KYIV (Reuters) – A draft law which President Volodymyr Zelenskiy says will help curb the influence of oligarchs who have dominated Ukraine for decades was approved in its first reading in parliament on Thursday.
Ukraine’s international allies and donors have repeatedly criticised Kyiv for failing to reining in small number of wealthy business leaders, many of them owners of television channels, who influence policy behind the scenes.
The bill, which has to be approved in a second reading to become law, defines what an oligarch is and says those who meet the criteria must be registered as such and prohibited from financing political parties or taking part in privatisations.
They would also be required to submit an annual income declaration.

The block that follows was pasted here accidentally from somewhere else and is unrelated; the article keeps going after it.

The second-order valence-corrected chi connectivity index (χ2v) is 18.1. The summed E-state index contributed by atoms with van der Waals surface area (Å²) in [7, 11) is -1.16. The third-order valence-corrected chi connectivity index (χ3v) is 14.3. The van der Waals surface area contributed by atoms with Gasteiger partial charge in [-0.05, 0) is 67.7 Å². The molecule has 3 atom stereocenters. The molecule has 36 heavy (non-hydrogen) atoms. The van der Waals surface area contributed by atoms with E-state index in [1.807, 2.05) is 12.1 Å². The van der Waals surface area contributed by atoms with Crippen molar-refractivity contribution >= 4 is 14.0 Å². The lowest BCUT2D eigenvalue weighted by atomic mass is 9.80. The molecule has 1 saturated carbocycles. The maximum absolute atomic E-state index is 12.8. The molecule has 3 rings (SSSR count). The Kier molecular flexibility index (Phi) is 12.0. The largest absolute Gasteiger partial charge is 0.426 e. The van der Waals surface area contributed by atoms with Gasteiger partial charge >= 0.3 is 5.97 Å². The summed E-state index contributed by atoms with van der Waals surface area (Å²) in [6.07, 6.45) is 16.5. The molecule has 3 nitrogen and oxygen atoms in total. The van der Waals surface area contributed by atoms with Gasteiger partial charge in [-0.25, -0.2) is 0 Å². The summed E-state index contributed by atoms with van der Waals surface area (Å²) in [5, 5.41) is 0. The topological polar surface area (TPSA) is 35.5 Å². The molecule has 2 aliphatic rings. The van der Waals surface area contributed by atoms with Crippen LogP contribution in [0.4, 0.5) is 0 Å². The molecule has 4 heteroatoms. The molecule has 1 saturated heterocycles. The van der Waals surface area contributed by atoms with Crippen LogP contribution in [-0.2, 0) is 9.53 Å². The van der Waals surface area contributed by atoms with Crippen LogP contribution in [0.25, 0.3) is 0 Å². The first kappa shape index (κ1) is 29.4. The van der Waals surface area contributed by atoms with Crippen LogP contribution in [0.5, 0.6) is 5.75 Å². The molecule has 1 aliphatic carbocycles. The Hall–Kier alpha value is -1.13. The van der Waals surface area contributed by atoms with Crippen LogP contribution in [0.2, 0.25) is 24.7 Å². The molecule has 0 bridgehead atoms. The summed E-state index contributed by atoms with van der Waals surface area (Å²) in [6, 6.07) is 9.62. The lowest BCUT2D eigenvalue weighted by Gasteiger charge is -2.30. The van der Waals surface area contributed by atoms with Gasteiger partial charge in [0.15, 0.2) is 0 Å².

The draft law would require officials, including the president, prime minister, head of the central bank, lawmakers, senior military officials and other top authorities, to make a declaration after any contact with an oligarch.
Justice Minister Denys Malyuska told lawmakers that there were four criteria by which it would be determined whether a person is an oligarch: beneficial ownership of a monopoly company, significant influence over the media, participation in political activities, and a fortune of over 2.4 billion hryvnias (about $87 million).
“A person meeting at least three of the four criteria will be recognised as an oligarch,” Malyuska said before the vote.
Local media have suggested 10 or more of the wealthiest Ukrainians could meet the definition.
Zelenskiy promised to reduce the oligarchs’ influence when he was elected president in 2019 but has struggled to do so and is under pressure from Kyiv’s allies to wipe out widespread corruption in Ukraine.
(Reporting by Natalia Zinets, Editing by Timothy Heritage)